Have you ever wondered why in one study the relative risk of cervical neoplasia in association with the human papillomavirus was 1.2 and in another it was 327? With a hint of understatement, Ciaran Woodman and Stuart Collins (pages 1311–1318) suggest that this variation cannot be explained by biological factors alone. The authors reviewed all the available cohort studies of the association of the human papillomavirus and cervical neoplasia, but did not conduct a systematic review; rather, their purpose is to describe the limitations of the various cohort studies that lead to such wild variations in the estimates of the risk of cervical neoplasia associated with the human papillomavirus. In doing this, they remind us of the important principles of cohort studies.

The association of cervical neoplasia and the human papillomavirus was established by case-control studies, but in order to determine causation, the temporal nature between the exposure, the human papillomavirus, and the outcome, cervical neoplasia, should be ascertained. This is why cohort studies are important. Thus, at the beginning of the study, neither cases nor controls should have cervical neoplasia, and at the end of the study, the frequency of cervical neoplasia in women exposed to the human papillomavirus is compared with the frequency of cervical neoplasia in women not so exposed. Allowance is made for the duration of exposure to the onset of the disease, and because women are exposed for varying lengths of time, the statistical techniques of survival analysis should be used. A nested case-control design is commonly employed, where the cytological samples are obtained from the cervix of every woman in the cohort and are stored. They are analysed for the human papillomavirus in the women who develop cervical neoplasia. Controls are then selected and matched for age, duration of follow up and the date of the initial sample, and their cervical samples similarly analysed for the human papillomavirus. By definition, the controls should be free of cervical neoplasia. The frequency of human papillomavirus in the women with cervical neoplasia is compared with the frequency of human papillomavirus in the controls.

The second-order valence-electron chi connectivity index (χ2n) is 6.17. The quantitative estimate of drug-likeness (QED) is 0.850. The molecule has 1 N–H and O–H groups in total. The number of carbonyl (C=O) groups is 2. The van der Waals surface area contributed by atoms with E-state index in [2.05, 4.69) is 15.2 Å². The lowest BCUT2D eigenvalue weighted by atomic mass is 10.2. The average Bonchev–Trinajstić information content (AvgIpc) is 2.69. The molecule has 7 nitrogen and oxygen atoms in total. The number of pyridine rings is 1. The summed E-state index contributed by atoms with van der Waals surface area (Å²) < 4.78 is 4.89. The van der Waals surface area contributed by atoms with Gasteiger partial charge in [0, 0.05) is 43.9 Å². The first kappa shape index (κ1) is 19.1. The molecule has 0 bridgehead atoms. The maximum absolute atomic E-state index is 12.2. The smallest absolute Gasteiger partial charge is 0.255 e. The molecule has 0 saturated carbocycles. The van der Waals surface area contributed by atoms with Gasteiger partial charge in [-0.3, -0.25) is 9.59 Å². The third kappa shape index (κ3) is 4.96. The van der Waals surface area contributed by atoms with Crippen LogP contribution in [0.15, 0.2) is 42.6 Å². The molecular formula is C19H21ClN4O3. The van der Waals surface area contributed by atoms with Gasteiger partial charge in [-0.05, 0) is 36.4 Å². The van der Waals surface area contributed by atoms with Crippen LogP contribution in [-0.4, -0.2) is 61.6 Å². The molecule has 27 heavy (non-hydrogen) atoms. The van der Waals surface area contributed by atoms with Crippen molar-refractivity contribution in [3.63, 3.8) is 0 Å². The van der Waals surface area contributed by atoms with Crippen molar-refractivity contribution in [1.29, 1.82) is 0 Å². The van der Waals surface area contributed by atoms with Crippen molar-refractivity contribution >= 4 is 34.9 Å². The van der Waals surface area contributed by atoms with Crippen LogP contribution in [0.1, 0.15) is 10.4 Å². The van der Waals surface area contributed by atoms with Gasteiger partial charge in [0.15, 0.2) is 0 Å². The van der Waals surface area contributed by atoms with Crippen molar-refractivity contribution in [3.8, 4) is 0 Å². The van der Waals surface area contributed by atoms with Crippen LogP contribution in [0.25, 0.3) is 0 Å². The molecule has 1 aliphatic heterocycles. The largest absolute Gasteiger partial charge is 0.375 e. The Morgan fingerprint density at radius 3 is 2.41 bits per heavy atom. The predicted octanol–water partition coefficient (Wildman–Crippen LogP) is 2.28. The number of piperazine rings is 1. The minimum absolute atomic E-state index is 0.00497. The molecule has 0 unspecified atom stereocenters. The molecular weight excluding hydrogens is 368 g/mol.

In the cohort studies they have analysed, Woodman and Collins describe limitations in virtually all aspects of the design of cohort studies. These methodological problems must account for much of the wide variation in the risk of human papillomavirus in association with cervical neoplasia. For the physician without a background in epidemiology, their paper may be hard going, but it makes rewarding reading. Thirteen years ago, we published guidelines for the reporting of observational studies in the Journal1, and Woodman and Collins in their article make 11 recommendations concerning the design of cohort studies. We can use these recommendations in our own appraisal of the strengths and limitations of cohort studies published in medical journals.